The use of digital technology is now central to architectural design practice and education. But whilst computer modelling and visualisation is now commonplace, technologies such as interactive media, computational design and physical computing continue to provide the scope for exciting new research and innovation. This course offers an opportunity for those already conversant with conventional digital design tools and architectural theory to learn new programming and interactive design techniques, and to form a critical understanding of their role in architecture.
You will require a good first degree in architecture or a related discipline. If your qualifications are in other subject areas related to the course you will be considered on merit, but will be expected to show a committed interest in architectural design. You are likely to be asked to attend an interview, or submit a portfolio of work demonstrating your experience and interests. If you first language is not English you will need an IELTS score of 6.5.
In the context of a vibrant digital design culture (including digital prototyping, animation, parametric design and interactive/responsive environments) you will consider the implications of digital media technology in terms of its impact on architectural theory and design. By addressing a range of different technologies and their application, the course seeks to provide a critical perspective through which you can assess the value and appropriateness of these technologies. Centred primarily in projectbased work, attempts to theorise the use of digital media in architecture also draw on ideas derived from film theory, art history, philosophy and critical theory.
Programming and Computational Design
This module addresses the use of computer programming and computational techniques in architectural design. You will examine the application of scripting, physical computing and parametric modelling techniques to the exploration of form, interactivity, space and ideas. You will be introduced to some of the principles and techniques associated with the computer-controlled manufacture of models/building components, and gain an understanding of the essential elements of physical computing and automation. The module aims both to offer instruction in the use of scripting and programming (as applied to graphic expression/composition and geometric modelling) and also to explore the specific design potential latent in these techniques.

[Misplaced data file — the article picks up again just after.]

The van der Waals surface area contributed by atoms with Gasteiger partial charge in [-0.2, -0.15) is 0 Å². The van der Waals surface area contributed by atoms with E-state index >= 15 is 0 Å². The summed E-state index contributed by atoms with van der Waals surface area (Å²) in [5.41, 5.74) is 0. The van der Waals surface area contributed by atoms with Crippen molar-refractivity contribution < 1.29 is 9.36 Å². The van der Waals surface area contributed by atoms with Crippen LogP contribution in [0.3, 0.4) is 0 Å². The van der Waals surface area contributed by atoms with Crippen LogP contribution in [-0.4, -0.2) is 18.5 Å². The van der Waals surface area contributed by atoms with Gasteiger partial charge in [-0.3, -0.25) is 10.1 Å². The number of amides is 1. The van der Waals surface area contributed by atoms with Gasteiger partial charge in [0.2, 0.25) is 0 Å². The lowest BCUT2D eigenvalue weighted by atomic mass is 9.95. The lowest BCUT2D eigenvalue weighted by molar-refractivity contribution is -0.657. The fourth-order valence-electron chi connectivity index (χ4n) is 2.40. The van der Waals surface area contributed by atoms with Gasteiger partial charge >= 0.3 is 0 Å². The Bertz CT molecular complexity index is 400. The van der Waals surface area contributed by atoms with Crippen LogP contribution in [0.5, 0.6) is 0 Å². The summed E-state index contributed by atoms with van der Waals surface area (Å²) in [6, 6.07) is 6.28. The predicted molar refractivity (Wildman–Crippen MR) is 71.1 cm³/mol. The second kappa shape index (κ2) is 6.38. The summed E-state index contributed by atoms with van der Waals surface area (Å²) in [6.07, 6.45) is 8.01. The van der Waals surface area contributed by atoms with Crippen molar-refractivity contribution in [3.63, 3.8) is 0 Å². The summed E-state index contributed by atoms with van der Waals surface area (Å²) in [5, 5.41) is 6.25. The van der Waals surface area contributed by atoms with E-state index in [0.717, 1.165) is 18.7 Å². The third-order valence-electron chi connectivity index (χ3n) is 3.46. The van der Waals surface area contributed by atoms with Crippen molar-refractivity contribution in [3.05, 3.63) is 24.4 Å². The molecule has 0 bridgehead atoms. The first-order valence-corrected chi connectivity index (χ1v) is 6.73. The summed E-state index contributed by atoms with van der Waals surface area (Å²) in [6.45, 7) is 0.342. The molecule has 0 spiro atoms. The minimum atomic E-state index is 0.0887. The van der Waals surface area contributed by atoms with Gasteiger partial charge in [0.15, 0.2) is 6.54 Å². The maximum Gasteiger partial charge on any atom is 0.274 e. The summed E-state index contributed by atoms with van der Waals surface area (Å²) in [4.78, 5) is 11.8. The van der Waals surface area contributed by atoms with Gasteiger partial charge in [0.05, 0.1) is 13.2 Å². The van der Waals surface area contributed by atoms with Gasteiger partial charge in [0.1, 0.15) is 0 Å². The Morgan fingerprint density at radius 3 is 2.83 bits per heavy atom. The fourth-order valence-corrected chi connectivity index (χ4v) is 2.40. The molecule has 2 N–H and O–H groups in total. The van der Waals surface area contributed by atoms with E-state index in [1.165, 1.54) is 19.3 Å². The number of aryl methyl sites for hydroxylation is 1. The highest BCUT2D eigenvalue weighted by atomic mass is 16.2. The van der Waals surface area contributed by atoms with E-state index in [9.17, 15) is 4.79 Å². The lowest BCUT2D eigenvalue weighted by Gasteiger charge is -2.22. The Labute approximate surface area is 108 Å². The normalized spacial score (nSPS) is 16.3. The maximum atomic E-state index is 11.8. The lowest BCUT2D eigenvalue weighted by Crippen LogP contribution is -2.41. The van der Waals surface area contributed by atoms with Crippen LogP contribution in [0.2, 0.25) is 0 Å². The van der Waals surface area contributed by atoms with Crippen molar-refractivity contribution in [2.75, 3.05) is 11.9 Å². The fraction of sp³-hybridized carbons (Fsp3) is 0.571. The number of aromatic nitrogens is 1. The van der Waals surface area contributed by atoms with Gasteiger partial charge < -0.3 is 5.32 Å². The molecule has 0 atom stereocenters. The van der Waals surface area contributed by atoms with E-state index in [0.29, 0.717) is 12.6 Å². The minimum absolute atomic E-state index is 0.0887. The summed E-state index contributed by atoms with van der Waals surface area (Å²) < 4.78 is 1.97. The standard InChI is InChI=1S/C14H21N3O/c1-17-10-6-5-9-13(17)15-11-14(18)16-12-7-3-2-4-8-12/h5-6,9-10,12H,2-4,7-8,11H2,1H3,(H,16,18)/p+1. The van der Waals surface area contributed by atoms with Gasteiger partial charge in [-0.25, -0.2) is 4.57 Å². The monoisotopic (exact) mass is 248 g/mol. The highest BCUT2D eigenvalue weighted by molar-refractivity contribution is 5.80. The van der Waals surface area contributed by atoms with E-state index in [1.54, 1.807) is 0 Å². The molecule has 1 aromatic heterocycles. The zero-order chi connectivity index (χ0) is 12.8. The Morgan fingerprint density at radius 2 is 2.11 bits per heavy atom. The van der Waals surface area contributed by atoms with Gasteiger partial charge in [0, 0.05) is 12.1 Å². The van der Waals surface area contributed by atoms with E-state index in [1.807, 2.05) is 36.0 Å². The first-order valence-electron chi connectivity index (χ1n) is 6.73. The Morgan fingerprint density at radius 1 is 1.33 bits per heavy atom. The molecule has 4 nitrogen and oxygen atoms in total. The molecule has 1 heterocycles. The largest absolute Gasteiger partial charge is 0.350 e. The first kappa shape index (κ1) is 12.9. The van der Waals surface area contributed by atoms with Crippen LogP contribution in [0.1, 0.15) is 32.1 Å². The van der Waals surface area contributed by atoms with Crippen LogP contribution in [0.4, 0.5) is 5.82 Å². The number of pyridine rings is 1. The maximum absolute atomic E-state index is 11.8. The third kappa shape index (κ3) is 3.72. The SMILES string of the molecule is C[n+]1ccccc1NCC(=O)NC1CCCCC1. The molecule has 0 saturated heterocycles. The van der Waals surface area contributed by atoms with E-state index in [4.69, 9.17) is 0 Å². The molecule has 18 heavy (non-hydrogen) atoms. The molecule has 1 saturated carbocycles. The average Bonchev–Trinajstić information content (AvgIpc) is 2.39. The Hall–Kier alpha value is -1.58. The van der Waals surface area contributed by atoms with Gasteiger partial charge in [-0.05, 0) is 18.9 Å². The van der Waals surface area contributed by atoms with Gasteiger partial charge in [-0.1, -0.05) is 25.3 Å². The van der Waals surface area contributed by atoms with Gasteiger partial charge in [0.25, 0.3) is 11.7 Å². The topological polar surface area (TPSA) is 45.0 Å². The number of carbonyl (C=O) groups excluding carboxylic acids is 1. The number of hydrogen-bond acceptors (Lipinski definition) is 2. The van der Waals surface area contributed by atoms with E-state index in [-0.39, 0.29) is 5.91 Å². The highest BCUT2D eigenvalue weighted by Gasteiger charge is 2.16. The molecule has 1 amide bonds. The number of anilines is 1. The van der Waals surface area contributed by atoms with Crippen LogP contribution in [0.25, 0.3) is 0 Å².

Site and Motion
This module considers the application of two-dimensional animated graphics and the photographic image to architectural research and design. Building on the Programming and Computational Design module in Semester One, you will explore the possibilities afforded by digital technology to extend and develop conventional forms of architectural expression, and to incorporate interactivity and time-based content. The intention is to provide further technical instruction in the use of scripted graphics and associated software applications, and to encourage a critical approach to the use of the photographic image/drawing and its relation to interactive/multimedia design.
This module addresses the application of advanced 3D modelling and animation in architectural design, building on the study of 3D modelling and computational design explored in the preceding Programming and Computational Design module. It capitalises on the potential of contemporary animation software to simulate material qualities and behaviours, including the interaction of physical objects and complex mechanical or composite systems. The module introduces and investigates both the representational and the filmic qualities of animation, with a particular emphasis on the creative opportunities presented by such simulations to generate design content and productively inform the design process.
Theory and Positioning
This module introduces you to key aspects of architectural, critical and cultural theory, relevant to the application of computer technology in design practice. It also encourages awareness of current digital design theory, and locates contemporary developments in architectural design within a wider cultural context (eg film theory, literary criticism and art/architectural history). Through seminar presentations and an individual tutored essay, you will be able to develop your research and communication skills, along with the critical awareness necessary to successfully engage with, and write about, architecture at a conceptual and theoretical level.
Major Thesis Project
The course aims to further the education of professionals working principally in architectural offices, but also in applied arts and media. By developing skills in new media technologies, you will extend your creative abilities, enhancing your employability and performance as design professionals. In addition to architectural practice, past graduates of the course are now employed in a range of different design and media occupations.
The Department of Architecture at the University of Westminster provides a unique context in which to pursue advanced postgraduate research backed by first-class facilities such as state-of-the-art digital design/fabrication equipment. By focussing on the potential for new media technologies both in the design process and in the fabric of architecture itself, the Architecture and Digital Media MA combines high-level investigations into theoretical ideas with innovative design approaches employing digital technology – all within a challenging intellectual environment.
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